If, however, the reality is that there will be change in university financial practice, it might be good to at least having competing efforts at change. One competing place to start is to disengage instruction from research administration, and accounting directly for the amounts spent on student attainment. Then we would see if the "cost per student" is the same as the reported "expenditure per student".

Logan J. Skew said...

Wow!! that was a great info..thanks

Universities in USA

Vanessa Vaile said...

Here's my takeaway: "Not that we have to agree with them, but the university is a place where you can accept ideas whether you like them or not."

Not to mention "change or die"

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Toby Higbie said...

Gerry: Thanks for the comment. I think you're probably right about online costing more in the long run. For some advocates (though not all) I suspect the "cost-cutting" in the short run lies in the the market-making function of online education. That is, the ability to break up the perceived "monopoly" on instruction held by the university, and marketize education.

For all of that, I think there are ways to do online education well. But I don't think they will lead to the out-sized profits/savings most advocates imagine.

Toby Higbie said...

Vanessa: I agree we can and should engage these ideas about online education. "Change or die" is of course the norm for much of life, but the question is, how best to do change?

Gerry Barnett said...

Toby: "how best to do change?" that is the question.

And is change to be the signaled direction of "dynamical leadership" that follows the "trends" of on-line, global,financial adventuring with higher tuition and fewer instructional services? Or is it to rebuild instruction and establish it on a sound financial foundation, drawing it out from under the shadow of loss-creating extramural research (which in the UC system, at least, by policy is not to incur losses)?

Yes, digital can be used as one method among others to rebuild instruction. The point of the question, however, is whose vision is going to lead the discussion?

Anonymous said...

I worked at UC Berkeley for twenty years (1987 – 2007), first as the assistant director of the Instructional Technology Program and latter as a senior strategist for Educational Technology Services (which resulted from a merger of ITP and the Office of Media Services). Also, as part of my role in ITP, I initiated the first campus wide Learning Management System service on the Berkeley campus. Finally, for about eight years, I staffed the Chancellor’s Computing and Communications Policy Board’s Instructional Technology subcommittee (the CCCPB-IT). In short, I have a fair amount of experience with Instructional Technology at the Berkeley campus.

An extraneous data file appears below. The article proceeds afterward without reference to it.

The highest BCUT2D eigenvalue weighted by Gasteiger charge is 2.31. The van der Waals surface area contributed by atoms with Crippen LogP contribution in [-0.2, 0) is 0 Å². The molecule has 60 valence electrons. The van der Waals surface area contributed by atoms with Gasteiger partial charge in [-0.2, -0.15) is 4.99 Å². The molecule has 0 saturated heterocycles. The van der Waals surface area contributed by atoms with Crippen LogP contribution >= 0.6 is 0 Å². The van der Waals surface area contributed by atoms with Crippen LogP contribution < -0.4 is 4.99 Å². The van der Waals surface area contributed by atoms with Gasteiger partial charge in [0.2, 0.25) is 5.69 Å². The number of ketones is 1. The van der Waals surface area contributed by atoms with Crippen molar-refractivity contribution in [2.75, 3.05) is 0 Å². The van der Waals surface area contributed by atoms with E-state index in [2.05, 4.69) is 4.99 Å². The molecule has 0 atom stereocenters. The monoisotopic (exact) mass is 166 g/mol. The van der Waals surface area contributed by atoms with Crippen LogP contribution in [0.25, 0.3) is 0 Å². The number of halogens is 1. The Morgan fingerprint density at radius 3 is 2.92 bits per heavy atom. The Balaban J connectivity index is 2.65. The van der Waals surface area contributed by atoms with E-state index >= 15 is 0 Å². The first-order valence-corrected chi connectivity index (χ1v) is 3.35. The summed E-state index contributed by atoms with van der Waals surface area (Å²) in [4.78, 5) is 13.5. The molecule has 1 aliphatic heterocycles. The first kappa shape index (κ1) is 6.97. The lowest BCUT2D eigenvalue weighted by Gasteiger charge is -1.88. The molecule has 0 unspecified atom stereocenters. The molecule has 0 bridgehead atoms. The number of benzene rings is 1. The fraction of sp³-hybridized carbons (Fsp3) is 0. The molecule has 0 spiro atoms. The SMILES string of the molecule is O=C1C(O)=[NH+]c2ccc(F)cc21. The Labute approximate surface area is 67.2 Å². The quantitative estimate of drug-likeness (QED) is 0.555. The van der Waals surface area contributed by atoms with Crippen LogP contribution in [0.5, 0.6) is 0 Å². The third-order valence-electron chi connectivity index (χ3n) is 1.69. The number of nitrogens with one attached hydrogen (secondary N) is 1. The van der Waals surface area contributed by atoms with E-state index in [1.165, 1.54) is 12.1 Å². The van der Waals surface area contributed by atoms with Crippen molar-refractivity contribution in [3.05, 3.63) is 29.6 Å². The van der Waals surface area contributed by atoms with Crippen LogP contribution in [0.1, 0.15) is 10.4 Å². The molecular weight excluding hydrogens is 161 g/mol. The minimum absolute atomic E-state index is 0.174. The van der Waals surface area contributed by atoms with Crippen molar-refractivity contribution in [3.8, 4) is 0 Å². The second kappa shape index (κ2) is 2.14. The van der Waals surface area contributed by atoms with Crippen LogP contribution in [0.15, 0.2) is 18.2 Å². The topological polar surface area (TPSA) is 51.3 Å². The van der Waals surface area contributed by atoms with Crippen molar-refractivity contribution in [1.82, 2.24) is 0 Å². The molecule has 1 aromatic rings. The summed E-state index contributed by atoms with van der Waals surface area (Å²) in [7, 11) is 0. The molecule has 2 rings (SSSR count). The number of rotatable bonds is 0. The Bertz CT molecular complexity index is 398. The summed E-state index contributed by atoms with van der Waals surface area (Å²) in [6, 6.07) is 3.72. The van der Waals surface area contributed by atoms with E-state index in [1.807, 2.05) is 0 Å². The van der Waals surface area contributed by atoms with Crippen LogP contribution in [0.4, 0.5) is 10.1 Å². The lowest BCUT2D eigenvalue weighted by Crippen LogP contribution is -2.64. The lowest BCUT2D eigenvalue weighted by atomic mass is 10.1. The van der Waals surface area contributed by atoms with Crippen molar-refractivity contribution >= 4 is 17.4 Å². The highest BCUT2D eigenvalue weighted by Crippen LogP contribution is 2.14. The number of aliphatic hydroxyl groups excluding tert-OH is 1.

So, for those who claim that the University has done all it can to find ways to reduce the cost of instruction through the use of information technology, I have one question: Who, if anyone, has the authority and the mandate to be in charge of this effort?

Some might think that units that provide services related to Instructional Technology and Education Technology might have some mandate and authority to pursue the goal of cost reduction, but they would be very wrong if they believed this to be the case. We could look for ways to improve the quality of instruction, but I know from personal experience that we would run into stiff resistance if we explicitly started even talking about ways to reduce the cost of instruction.

Also, it is very unlikely that faculty would look for ways to “innovate themselves out of a job” as one instructor put it to me.

So, if IT support staff are not mandated to look for ways to reduce cost, and faculty do not see it as being in their interests to do so, is it credible for representatives from the university to suggest that anyone is seriously trying to find ways to reduce the cost of instruction through the use of technology?

Fred M Beshears